The ONLY way we can stop that, as 'mere consumers' is by consistently refusing to buy anything other than humanely farmed products - even if it means we go without a product, or eat less of it. I made that decision for my family ("she who shops gets to choose what is eaten"!) so, it's free range chicken (or no chicken) free range pork and bacon (or do without) whole product milk (no permates or other additives) free range eggs, and only sustainable caught fish... and read those tin labels! Yes, we eat more vegetables (only locally grown - have you tasted chinese garlic - it's awful!) and I have to be flexible with my shopping list, but it is easily doable. I don't belong to lobby groups, but I have put messages in the supermarket feedback box - I wouldn't buy their cooked chooks for years, until finally they got the message and started cooking free-range ones, and (surprise, surprise!) now that sell a many as of the other kind!

We watched in dismay as you coped with Foot and Mouth over there, and feared for the NZ economy which is so heavily dependent upon primary industry. Fortunately we escaped it.

Cro Magnon said...

I have watched this decline here too. Nowadays it seems that milking is only profitable if the farmer is willing to 'add value' at source; i.e. make farmhouse cheese, yoghurt, etc.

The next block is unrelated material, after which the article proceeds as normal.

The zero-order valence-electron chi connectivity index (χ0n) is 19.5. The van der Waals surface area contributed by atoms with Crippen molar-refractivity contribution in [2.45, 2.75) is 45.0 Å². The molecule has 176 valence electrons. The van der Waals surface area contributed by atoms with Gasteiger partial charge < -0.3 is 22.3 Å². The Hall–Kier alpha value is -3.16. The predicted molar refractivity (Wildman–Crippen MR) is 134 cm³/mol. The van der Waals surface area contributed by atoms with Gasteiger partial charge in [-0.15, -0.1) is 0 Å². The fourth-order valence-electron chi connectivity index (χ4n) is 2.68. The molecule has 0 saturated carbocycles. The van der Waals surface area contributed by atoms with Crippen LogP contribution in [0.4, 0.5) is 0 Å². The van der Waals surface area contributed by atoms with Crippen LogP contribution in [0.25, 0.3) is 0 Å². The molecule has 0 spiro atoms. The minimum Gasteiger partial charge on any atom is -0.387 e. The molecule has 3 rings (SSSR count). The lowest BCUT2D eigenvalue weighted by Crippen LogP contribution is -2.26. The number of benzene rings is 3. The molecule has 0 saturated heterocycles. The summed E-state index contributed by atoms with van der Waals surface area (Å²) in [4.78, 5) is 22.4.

Virginia (above) speaks a lot of common sense. Buy local, buy free range, and check those labels.

Derek Faulkner said...

Reading all of the comments above it is clear that all of us that have anything to do with the countryside support your views and hang onto the hope that the small farms that we grew up knowing can still exist in some form or other, but it does seem a fast disappearing dream.
Here on the Isle of Sheppey in Kent where I live, two thirds of the farmland is now owned by just two farmers and most of the large number of small farms from my youth have been swallowed up. Of the two, one is totally arable and the other is part arable and part beef cattle. A lot of the cattle, a 1000+ are grazed on the two major nature reserves here and they apparently sell for £800-£1,000 each so there is some money to be made. Before foot and mouth Sheppey had been famous for it's sheep for centuries, (the origin of it's name), now sheep are kept by just one small farmer and rarely total a 100+ ewes.